We sometimes hear "I don't need to worry about my child, they spend all their time in their room." It can be easy to have a false sense of security when a child spends lots of time at home, but that child could be interacting frequently online with people they do not know.
The reality is that traffickers hang out wherever young people are. So it's no wonder they increasingly find victims online, through social media, gaming sites and chat rooms.
Why online luring is increasing
- It's easy to find personal details – traffickers don't have to ask or fish for information that's already been shared online.
- It’s easy to develop bonds over social media, chat rooms and gaming sites where people share common interests and concerns such as weight, substance use or issues at home and school.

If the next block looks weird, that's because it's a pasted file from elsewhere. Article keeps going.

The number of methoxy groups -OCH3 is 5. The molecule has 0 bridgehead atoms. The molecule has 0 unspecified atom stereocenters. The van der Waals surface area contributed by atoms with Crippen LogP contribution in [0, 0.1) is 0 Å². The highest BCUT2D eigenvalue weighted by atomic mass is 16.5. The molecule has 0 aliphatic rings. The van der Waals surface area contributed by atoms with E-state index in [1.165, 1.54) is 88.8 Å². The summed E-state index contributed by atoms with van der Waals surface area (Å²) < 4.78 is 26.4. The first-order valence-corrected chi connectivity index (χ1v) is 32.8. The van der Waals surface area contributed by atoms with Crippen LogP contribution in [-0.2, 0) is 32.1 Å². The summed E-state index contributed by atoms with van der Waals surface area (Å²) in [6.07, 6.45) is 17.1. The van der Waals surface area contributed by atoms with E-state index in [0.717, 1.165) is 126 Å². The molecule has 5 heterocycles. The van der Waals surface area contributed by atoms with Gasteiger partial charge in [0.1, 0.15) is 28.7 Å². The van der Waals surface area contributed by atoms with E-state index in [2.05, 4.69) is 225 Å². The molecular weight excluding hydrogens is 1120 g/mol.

- It's easy to identify vulnerabilities when teens share posts or messages about how they hate their bodies or had a fight with their parents.
- It’s easy for traffickers to create trustworthy profiles. They can be Jane or John, 17 or 47. It's impossible to tell.
- Online traffickers can control the pace of each relationship and nurture multiple relationships at once.
Online habits: research with teen girls across Canada
We wanted to understand the attitudes and behaviours that put teen girls at risk of sex trafficking in Canada. So in 2018, Covenant House and Ipsos Public Affairs conducted a national research study with girls aged 12 to 16.
Here is what the survey reported: